Fahrenheit 451 is hardly a great novel, but Bradbury’s tale of a fireman named Montag, who gradually becomes a secret reader and eventually a hunted dissenter in his aliterate society, has a certain resonance even a half century after its original publication.

But there’s an even more effective, permanent reminder of the book burning right in the middle of Bebel Platz. It’s a memorial sculptural installation by Israeli artist Mischa Ullman, but it’s only really noticeable at night. It consists of a small square of glass set in the rough cobblestone surface of the plaza. At night, it emits a shaft of light from underground. When you edge up to it and look down, there’s a white room, and all four walls, from floor to ceiling, are bookshelves. Empty bookshelves. A nearby ground-level plaque quotes Heine’s line about “where they burn books…” and records that this is the site of the book burning in 1933.

In a city that probably, and appropriately, contains more memorials to the piled-up wreckage of history than any other city in the world, Ullman’s “The Empty Library” is Berlin’s most powerful marker of what has happened here. No matter how many times, on dozens of dark nights, that I’ve viewed the brightly lit subterranean empty white room, it retains its haunting poignancy.

There’s one other thing to say about book burning, reading, memory, and forgetting. When I first came to Berlin, almost two decades ago, and rode the subway, the first thing I noticed was that invariably about 80 per cent of the passengers were reading. Everything from weighty tomes to their day planners. Never had I seen a culture that was so visibly engaged in reading.

Between then and now, as we know, reading, especially book reading, has precipitously declined. Sure, when I ride the Berlin subway today, a few people besides myself may be perusing a book. But now there are news and advertising screens installed at each end of every subway car for riders to stare at; people are busy yattering into their cellphones (or “Handys” as they’re called here); and ubiquitous iPod earphones are delivering sounds into transit passengers’ youthful heads. It looks like we’ve found a more effective means to displace reading than the bonfires of the Nazis or Bradbury’s book-burning firemen. Why use violence when you can get people to forget about reading through sheer cultural indifference?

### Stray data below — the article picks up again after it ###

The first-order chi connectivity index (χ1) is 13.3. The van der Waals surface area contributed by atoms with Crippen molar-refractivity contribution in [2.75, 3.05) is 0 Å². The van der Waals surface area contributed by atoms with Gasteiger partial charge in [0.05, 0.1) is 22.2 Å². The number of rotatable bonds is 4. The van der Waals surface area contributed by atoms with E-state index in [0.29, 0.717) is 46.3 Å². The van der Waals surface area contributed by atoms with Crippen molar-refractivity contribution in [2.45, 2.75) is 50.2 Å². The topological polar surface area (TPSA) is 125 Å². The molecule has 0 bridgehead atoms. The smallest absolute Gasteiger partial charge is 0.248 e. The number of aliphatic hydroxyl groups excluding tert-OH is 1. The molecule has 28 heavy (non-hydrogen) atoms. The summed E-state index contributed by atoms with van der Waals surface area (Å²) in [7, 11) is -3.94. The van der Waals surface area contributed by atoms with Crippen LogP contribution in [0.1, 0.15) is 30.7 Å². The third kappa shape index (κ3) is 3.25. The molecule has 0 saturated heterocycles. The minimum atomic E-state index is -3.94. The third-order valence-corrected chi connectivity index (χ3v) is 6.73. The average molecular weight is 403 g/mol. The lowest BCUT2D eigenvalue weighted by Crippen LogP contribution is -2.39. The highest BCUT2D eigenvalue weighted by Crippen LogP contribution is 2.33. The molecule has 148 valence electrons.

The glass panel in Ullman’s “Empty Library” was almost opaque in the spring sunshine, and the flowers that had been strewn across it had wilted in the heat. I walked down Unter den Linden a couple of blocks and stopped at a book and CD store on Friedrichstrasse. A friend had recommended that I read Steve Coll’s 2005 Pulitzer Prize-winning Ghost Wars, a history of the CIA, Afghanistan and Osama bin Laden. The store had a copy, so I bought it. Some people just never learn… to stop reading.

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Berlin, May 11, 2008. Stan Persky is the author of Topic Sentence: A Writer’s Education (New Star, 2007) and The Short Version: An ABC Book (New Star, 2005). He teaches philosophy at Capilano University.

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Stan Persky

Stan Persky

Stan Persky taught philosophy at Capilano University in N. Vancouver, B.C. He received the 2010 B.C. Lieutenant-Governor's Award for Literary Excellence. His most recent books are Reading the 21st Century: Books of the Decade, 2000-2009 (McGill-Queen's, 2011), Post-Communist Stories: About Cities, Politics, Desires (Cormorant, 2014), and Letter from Berlin: Essays 2015-2016 (Dooney's, 2017).